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West's Outcry Against Apartheid

August 10, 1986

Raymond Price's negative assessment (Editorial Pages, July 31) of the West's outcry against South African apartheid is pompous and warped.

With his stomach full, his sympathies in check, and his human rights secure, Price states smugly that "What matters in South Africa is not tomorrow or next year but the next decade and the decades after that." Incredibly, his article contains no hint of support (or hope) for the millions of South Africans who are oppressed now because they are black, and no direct or indirect criticism of the Botha regime for orchestrating and enforcing the ongoing oppression.

Instead, Price praises the Botha regime for trying to stop the communists and warns, cryptically, that in order for institutions in South Africa to remain democratic, a "stable balance" of power must be maintained.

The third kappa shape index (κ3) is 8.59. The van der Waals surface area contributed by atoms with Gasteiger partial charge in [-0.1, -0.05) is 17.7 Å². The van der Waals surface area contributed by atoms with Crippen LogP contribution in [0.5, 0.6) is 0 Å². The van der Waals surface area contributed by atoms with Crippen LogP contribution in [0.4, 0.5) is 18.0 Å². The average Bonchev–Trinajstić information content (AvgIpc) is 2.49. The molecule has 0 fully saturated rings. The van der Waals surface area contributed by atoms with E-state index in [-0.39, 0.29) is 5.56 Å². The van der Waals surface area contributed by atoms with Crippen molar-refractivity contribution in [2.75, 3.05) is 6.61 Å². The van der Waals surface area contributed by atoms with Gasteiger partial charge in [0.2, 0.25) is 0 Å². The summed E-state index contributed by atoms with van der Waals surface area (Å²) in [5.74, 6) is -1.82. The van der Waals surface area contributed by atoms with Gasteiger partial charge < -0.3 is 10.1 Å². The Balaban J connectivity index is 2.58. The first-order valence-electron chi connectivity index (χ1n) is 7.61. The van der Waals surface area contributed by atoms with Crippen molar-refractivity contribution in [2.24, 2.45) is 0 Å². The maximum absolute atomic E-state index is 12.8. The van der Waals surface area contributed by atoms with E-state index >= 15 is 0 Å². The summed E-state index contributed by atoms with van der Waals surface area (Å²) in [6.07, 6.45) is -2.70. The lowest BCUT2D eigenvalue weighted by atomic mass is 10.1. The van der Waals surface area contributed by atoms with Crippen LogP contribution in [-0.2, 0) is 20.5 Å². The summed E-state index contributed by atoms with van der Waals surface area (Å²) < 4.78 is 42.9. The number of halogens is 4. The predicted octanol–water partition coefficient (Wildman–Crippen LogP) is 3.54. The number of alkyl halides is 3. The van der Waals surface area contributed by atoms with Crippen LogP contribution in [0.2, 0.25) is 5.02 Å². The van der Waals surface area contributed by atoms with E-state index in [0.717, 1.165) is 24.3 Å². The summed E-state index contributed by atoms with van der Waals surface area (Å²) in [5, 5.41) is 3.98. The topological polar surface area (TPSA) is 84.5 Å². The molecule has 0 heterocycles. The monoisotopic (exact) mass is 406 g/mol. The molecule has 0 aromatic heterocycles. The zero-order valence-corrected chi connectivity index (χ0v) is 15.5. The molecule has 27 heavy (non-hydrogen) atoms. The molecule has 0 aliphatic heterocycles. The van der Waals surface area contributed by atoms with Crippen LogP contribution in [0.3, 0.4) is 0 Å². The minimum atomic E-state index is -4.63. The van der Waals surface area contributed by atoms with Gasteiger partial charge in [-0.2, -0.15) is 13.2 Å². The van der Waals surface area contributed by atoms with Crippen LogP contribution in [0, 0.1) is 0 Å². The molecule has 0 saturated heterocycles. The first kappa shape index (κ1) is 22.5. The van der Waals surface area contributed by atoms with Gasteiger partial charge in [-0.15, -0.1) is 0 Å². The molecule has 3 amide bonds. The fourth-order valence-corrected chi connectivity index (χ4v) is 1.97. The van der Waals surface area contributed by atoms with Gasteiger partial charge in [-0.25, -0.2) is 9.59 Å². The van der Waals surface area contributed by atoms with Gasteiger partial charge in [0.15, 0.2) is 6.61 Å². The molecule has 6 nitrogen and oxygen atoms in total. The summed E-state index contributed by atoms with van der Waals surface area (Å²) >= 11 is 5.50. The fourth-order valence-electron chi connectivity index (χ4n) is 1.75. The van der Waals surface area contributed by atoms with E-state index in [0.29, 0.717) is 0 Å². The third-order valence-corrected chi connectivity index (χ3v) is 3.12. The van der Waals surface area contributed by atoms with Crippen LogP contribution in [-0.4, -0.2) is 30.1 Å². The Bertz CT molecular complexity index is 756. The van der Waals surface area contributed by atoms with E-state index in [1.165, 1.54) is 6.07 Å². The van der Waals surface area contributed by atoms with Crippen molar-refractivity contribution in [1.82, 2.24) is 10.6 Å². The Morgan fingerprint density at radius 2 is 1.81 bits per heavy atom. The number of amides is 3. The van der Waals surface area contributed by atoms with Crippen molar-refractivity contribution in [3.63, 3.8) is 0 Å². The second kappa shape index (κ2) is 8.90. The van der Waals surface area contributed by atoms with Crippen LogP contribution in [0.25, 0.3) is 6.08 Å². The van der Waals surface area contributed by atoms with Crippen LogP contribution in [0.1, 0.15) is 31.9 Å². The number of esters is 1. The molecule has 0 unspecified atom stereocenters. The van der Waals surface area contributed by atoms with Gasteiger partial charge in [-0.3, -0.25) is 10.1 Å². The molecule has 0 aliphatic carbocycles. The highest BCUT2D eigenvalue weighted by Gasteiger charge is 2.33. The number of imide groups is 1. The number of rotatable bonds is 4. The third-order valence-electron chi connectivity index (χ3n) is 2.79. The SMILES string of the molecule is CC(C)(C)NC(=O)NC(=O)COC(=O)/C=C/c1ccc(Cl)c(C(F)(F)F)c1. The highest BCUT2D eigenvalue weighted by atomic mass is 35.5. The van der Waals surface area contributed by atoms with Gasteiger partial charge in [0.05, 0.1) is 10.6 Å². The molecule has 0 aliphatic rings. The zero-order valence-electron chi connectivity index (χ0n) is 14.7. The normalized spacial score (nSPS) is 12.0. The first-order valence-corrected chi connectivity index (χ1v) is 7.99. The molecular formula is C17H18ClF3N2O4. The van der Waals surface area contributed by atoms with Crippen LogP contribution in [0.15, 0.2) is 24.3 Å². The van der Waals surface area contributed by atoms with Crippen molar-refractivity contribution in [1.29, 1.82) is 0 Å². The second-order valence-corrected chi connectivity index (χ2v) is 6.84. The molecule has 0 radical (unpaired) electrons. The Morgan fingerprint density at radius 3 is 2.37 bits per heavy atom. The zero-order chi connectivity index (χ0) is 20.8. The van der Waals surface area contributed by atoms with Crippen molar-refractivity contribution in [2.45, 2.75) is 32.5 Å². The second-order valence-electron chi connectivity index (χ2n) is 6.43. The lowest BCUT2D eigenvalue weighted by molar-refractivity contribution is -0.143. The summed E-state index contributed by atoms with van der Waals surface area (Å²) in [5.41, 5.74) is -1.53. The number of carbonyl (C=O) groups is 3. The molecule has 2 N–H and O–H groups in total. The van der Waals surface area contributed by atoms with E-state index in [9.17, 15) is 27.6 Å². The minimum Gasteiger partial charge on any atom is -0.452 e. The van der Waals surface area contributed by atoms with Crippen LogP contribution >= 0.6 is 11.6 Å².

Price does not define what he means by stable balance, but his support for white rule in South Africa is clear. To his mind, blacks are wrong to rock the slave boat, and Westerners are wrong to support them. His thinking is the sort that has allowed communists to gain a solid foothold in South Africa!

In the end, Price sees himself as a defender of the "moral high ground"; yet his notion of the correct response to South African apartheid is immoral and base. What's more, his characterization of Western opposition to apartheid as a "stampede" is false.

Indeed, it is Price and his small herd of followers who are frightened and frenzied; for they sense, correctly, that their days of trampling the rights of others are numbered.



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